29 April 2019
Jeremy Bennett from Tork manufacturer Essity looks at the impact of the FSA’s Food Hygiene Rating scheme – and considers the simple measures that could help restaurants improve their scores
It is nearly 10 years since the Food Standards Agency (FSA) set up a rating scheme requiring all food outlets in England, Wales and Northern Ireland to undergo a hygiene inspection.
Businesses were assigned “stars” based on the overall cleanliness of their facilities and how they handled, prepared and stored their food.
It became compulsory for eating houses in Wales and Northern Ireland to display their ratings, while in England this remained at the outlet’s own discretion. However, it was remarkably easy to discover an establishment’s rating via the Food Standards Agency’s website.
Fastidious diners were suddenly able to check the hygiene score of a restaurant or takeaway via their phone before placing an order. Local and national newspapers, online publications and bloggers were all able to discover the rating of an individual outlet and obtain a rundown of all those establishments with five stars, four stars and so on.
As a result there have been plenty of articles appearing on the internet about famous restaurants with poor ratings; takeaways that continue to operate with zero stars, and areas of the country where five-star or zero-star eating houses proliferate. And since poor ratings make for better stories than good ones, there is no longer any hiding place for unhygienic restaurants which have been named and shamed for everyone to see.
Such bad publicity can seriously affect an eating house’s reputation. So how do restaurants improve their hygiene scores?
Stay in control
According to the FSA, inspectors look for signs that a restaurant’s staff and management are in control of the kitchen. They will therefore check that hand hygiene and surface cleaning systems are in place and seek evidence that methodical cleaning and hygiene practices are being carried out.
Supplies of soap and hand towels should therefore be available at all times and effective systems for surface cleaning should be in place. Staff should not have to hunt around for products when they need them: everything should be clearly visible and easy to find in a hurry.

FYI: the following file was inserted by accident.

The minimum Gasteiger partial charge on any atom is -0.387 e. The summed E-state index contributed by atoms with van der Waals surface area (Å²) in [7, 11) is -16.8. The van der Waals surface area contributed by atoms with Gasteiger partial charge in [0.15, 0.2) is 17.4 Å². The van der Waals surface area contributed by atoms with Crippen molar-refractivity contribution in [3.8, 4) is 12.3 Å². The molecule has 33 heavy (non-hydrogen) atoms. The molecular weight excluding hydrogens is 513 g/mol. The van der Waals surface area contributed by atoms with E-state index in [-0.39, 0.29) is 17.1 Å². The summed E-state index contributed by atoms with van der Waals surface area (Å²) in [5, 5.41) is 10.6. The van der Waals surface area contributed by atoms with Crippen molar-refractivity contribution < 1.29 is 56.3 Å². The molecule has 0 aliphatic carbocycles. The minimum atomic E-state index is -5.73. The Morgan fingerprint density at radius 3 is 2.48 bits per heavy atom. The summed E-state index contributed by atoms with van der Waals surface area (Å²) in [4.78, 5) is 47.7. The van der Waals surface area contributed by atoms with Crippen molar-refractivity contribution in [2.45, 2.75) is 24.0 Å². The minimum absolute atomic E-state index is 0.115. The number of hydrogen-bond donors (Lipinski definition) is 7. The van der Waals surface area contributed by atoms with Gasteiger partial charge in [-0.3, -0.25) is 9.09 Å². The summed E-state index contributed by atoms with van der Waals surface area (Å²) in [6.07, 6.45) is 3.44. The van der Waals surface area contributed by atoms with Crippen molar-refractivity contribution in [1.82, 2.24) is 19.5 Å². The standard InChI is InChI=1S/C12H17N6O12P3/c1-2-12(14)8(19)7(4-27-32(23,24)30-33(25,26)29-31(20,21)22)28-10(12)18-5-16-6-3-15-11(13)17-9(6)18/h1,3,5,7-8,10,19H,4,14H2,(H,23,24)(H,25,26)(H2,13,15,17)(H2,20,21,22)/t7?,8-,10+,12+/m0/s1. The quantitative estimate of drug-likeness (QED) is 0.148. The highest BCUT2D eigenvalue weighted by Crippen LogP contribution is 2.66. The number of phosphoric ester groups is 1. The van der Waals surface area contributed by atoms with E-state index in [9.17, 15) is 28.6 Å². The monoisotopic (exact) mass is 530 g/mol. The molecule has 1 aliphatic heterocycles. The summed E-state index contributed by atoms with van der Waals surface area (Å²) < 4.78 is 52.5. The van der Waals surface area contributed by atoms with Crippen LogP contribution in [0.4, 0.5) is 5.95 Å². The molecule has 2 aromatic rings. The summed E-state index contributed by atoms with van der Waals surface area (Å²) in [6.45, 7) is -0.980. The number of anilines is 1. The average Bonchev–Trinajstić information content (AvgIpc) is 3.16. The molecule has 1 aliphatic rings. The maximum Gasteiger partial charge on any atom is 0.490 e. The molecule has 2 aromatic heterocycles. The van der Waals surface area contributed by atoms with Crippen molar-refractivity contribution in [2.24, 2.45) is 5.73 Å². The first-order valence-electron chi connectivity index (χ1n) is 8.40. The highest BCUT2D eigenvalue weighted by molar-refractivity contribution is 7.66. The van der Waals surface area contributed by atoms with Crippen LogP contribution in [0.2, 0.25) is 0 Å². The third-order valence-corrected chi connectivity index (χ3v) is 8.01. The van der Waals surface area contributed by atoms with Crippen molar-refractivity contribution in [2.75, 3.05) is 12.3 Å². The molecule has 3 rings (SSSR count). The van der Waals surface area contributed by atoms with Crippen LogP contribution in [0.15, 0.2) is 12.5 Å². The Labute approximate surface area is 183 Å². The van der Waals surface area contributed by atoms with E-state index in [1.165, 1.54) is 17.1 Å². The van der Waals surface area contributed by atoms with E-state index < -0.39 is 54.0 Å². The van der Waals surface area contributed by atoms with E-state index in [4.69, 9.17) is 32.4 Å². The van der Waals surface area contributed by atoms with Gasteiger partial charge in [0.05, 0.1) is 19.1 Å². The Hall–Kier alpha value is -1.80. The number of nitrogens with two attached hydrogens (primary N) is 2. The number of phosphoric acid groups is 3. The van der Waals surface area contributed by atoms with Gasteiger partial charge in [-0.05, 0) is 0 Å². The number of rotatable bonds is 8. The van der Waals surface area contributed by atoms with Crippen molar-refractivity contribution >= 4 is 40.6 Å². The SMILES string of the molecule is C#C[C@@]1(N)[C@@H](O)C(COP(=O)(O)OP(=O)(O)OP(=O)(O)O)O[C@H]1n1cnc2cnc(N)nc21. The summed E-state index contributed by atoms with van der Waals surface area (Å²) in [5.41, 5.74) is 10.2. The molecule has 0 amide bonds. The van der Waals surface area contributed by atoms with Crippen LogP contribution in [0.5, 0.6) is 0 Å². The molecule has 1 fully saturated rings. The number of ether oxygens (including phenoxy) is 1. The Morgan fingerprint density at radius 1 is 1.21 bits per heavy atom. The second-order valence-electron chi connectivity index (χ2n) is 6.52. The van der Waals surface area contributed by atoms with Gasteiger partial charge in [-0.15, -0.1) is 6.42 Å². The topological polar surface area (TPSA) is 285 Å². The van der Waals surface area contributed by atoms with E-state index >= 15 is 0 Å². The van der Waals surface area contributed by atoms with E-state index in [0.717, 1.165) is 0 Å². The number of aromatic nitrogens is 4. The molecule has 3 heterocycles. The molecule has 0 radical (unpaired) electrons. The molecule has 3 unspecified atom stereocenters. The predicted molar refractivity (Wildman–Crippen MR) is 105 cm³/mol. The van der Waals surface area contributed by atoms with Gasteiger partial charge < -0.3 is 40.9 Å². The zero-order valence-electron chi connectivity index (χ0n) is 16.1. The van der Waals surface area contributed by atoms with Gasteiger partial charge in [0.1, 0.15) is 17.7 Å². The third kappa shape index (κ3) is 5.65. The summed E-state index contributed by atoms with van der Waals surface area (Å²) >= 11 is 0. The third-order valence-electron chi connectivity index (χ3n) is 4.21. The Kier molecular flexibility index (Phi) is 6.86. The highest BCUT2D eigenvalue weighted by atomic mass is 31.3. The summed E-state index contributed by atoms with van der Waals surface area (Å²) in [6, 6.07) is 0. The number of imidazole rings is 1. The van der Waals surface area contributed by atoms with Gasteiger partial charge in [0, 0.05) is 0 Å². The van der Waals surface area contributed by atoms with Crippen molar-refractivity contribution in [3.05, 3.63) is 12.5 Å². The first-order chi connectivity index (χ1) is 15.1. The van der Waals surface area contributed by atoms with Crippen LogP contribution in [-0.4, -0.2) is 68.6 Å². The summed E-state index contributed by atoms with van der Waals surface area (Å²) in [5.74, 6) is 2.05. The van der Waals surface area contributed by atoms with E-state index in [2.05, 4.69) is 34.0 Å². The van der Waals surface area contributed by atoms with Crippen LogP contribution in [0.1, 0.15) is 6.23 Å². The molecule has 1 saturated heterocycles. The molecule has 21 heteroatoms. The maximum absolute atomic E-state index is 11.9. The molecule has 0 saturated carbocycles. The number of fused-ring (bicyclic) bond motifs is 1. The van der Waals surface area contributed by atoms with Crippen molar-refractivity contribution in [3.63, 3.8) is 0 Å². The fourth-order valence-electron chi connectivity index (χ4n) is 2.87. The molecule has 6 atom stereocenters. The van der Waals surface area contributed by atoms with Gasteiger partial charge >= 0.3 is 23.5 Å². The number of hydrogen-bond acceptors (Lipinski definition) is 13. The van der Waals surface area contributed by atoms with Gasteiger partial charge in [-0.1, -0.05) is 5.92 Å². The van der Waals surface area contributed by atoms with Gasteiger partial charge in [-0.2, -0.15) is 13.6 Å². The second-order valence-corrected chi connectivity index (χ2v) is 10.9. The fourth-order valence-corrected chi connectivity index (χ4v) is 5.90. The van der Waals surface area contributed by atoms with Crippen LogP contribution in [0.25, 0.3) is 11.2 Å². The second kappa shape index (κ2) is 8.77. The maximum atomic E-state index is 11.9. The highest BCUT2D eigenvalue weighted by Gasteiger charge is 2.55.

Smart, cohesive cleaning and hygiene systems will go a long way towards inspiring confidence and creating an impression of order. Tork Reflex, for example, is housed in an easy-to-clean dispenser that protects the paper inside before use.
Colour-coded cloths will also create an impression of order and control, making it clear to inspectors that staff are using different cloths on surfaces where raw meats are prepared; where nuts and other allergens are being handled etc.
'Highly positive effect'
So, has the ratings scheme actually improved standards? According to an FSA report published in January 2019 it has had a highly positive effect, forcing businesses to drive up standards and attract more customers. The Food Standards Agency’s chief scientific adviser professor Guy Poppy claims the agency’s own research has linked higher ratings to lower levels of microbes in food businesses, lowering the risk to consumers.
Other evidence also points to the scheme having had a positive effect. A recent news report claimed that Just Eat was to remove all zero-rated takeaways from its platform – a move that was only made possible because poorly-rated outlets had been highlighted by the FSA.
In August 2014 Essity wrote a food hygiene article reporting that around 200,000 outlets held a five-star rating at the time of writing while 2,000 had a zero-star rating. A recent check on the FSA website reveals that there are currently more than 300,000 food outlets with a five-star rating and just over 1,000 with no stars. So in the past five years, the number of five-star rated venues has risen by around 50 per cent while the number of zero-rated outlets has dropped by 50 per cent – a huge improvement in standards.
Ensuring that a kitchen is clean, ordered and well stocked with hygiene products is hardly rocket science. But it is a crucial step in earning a restaurant that all-important FSA rating – which will protect the reputation of the establishment while keeping customers safe.